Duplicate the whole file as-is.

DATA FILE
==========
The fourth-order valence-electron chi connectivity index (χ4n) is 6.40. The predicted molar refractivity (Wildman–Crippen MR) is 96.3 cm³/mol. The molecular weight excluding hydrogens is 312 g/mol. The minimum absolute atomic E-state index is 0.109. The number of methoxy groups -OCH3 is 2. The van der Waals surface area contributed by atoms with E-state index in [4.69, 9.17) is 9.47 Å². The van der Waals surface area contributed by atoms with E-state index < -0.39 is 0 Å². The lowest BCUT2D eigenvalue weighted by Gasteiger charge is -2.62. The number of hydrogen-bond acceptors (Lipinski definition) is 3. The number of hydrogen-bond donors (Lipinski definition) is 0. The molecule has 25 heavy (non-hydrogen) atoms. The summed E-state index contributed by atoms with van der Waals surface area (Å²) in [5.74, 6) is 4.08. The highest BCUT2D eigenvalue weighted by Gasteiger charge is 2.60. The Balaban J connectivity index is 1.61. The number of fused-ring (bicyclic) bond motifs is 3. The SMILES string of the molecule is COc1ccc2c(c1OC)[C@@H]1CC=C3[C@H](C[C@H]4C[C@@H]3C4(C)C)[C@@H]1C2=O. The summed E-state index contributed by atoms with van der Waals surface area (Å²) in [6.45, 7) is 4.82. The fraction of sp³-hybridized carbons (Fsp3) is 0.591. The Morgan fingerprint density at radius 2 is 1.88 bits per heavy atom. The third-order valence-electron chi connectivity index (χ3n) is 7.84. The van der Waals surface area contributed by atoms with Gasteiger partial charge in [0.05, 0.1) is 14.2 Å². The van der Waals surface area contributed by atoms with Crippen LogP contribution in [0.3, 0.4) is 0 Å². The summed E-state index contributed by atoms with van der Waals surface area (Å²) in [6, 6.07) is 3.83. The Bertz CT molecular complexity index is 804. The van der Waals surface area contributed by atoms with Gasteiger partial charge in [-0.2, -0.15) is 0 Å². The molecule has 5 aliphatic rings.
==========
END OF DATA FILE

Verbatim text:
The fourth-order valence-electron chi connectivity index (χ4n) is 6.40. The predicted molar refractivity (Wildman–Crippen MR) is 96.3 cm³/mol. The molecular weight excluding hydrogens is 312 g/mol. The minimum absolute atomic E-state index is 0.109. The number of methoxy groups -OCH3 is 2. The van der Waals surface area contributed by atoms with E-state index in [4.69, 9.17) is 9.47 Å². The van der Waals surface area contributed by atoms with E-state index < -0.39 is 0 Å². The lowest BCUT2D eigenvalue weighted by Gasteiger charge is -2.62. The number of hydrogen-bond acceptors (Lipinski definition) is 3. The number of hydrogen-bond donors (Lipinski definition) is 0. The molecule has 25 heavy (non-hydrogen) atoms. The summed E-state index contributed by atoms with van der Waals surface area (Å²) in [5.74, 6) is 4.08. The highest BCUT2D eigenvalue weighted by Gasteiger charge is 2.60. The Balaban J connectivity index is 1.61. The number of fused-ring (bicyclic) bond motifs is 3. The SMILES string of the molecule is COc1ccc2c(c1OC)[C@@H]1CC=C3[C@H](C[C@H]4C[C@@H]3C4(C)C)[C@@H]1C2=O. The summed E-state index contributed by atoms with van der Waals surface area (Å²) in [6.45, 7) is 4.82. The fraction of sp³-hybridized carbons (Fsp3) is 0.591. The Morgan fingerprint density at radius 2 is 1.88 bits per heavy atom. The third-order valence-electron chi connectivity index (χ3n) is 7.84. The van der Waals surface area contributed by atoms with Gasteiger partial charge in [0.05, 0.1) is 14.2 Å². The van der Waals surface area contributed by atoms with Crippen LogP contribution in [0.3, 0.4) is 0 Å². The summed E-state index contributed by atoms with van der Waals surface area (Å²) in [6, 6.07) is 3.83. The Bertz CT molecular complexity index is 804. The van der Waals surface area contributed by atoms with Gasteiger partial charge in [-0.2, -0.15) is 0 Å². The molecule has 5 aliphatic rings.